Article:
Age is just a number. It should reflect physical and mental capability. Some 60 year olds still run circles around 20 somethings.
I don't feel sorry for you people that lose $200 in an attempt at instant gratification. Take test and forget about it, do something more fun with your time. The $200 could have been spent celebrating that the test is over!
This is the best 2nd career I could have ever found!
I know this thread is old, but I would like to say THANKS for all the insight. I have THREE ED interviews this week, two tomorrow and one on Tuesday. I am transitioning from travel nursing (MS Tele) to a perm position to change my specialty. Very excited! As always, allnurses comes through, thanks again!
I am in my 50's. I could never get a job at a hospital med/surg. I graduated with honors at 48. Any suggestions? A BSN.
Good luck with your transition to nursing! I moved to Florida about 5 years ago with intentions to enroll at Palmer Chiropractic in Port Orange. Changed my mind after realizing that nursing was a better calling for me. No regrets!
I agree with this poster above. I have 4 years of ms/tele/stepdown experience and took an intro emergency nursing certificate program on my own dime to demonstrate commitment to the new specialty. It is on my resume and I have been getting interviews. They are scheduled and pending. Let's see if they blossom into a job. You have to demonstrate a commitment to the new specialty beyond what skills you already have. If that means getting some new certifications, do it! The investment is worth to make you stand out.
Clearly there is something wrong with your interviewing skills. If you're getting callbacks, your resume is not the problem.
There are only 4 hospitals in the state that are magnet (see the box below. It give the name and when they got magnet status). There are many hospitals that hire ADNs. My hospital is part of Yale. We still hire ADN nurses however, an ADN nurse will only be considered if they have proof currently enrolled in a BSN or higher program at the time of the application. Other hospitals don't have that requirement but do require that you will enroll in a BSN or higher within a certain period of time after being hired and will complete the degree within a certain amount of years after hire. St Vincen'ts is a magnet hospital, but even they do not only hire BSN. They have the stipulation that you will enroll and complete your BSN within a certain time frame.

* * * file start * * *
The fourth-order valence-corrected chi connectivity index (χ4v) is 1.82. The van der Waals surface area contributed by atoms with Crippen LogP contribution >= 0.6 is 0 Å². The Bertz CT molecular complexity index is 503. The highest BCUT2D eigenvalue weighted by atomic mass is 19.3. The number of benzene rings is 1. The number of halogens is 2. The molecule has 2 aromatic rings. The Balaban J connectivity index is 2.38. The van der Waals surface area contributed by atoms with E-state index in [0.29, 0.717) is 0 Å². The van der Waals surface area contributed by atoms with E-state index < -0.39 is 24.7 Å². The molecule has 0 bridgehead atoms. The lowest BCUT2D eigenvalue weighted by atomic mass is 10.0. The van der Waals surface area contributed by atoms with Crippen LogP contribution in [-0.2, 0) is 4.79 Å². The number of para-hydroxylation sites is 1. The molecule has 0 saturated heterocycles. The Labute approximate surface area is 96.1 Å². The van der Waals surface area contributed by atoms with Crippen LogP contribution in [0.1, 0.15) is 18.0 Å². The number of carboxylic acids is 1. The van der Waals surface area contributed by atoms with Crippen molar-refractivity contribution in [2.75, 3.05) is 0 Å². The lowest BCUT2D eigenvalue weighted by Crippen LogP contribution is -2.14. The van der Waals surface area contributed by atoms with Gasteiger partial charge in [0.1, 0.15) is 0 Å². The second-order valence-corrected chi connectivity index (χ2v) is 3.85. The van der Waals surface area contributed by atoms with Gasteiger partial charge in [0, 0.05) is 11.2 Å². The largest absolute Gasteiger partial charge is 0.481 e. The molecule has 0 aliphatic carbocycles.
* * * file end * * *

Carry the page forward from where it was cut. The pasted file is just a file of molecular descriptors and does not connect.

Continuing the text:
ADNs are still hired pretty much everywhere. However my best suggestion to all entering nursing..just do the BSN. If you can't for whatever reason, do the ADN and be prepared to go back for the BSN.
St. Vincent's Medical Center
Yale-New Haven Hospital
I have two questions.
1. Do I have to mail the "Request for Transcript" form to the schools that I have attended, and have them return the form and my transcripts to the CA BON? Or can just go online to the schools website and have them sent directly to the BON with out the "Request for Transcript" form.
2. Do I need to have verification sent to the BON from the state (Colorado) I originally got my license in or just the state where my license is current (Hawaii)?
Thank you so much for any help!!
Please disregard, I found my answer through other channels. Administrator, you may please close thread, thanks!
I'm lucky to work where I work, where EVERY single CNA on my unit (day, eve, and night) is plain AWESOME! Not one of them is lazy, and they work well with us nurses. And there are a good mix of men and women CNA's on my floor. We treat them with respect and they don't huff and puff when we ask them to help out. Everyone knows their scope, and no one thinks they are above the other. When I did clinical there as as student, they even treated me awesomely. Now as an employed nurse, I embrace their value. Without them, my job would be much more intense.
So, not so unfortunately, I have never met a bad CNA.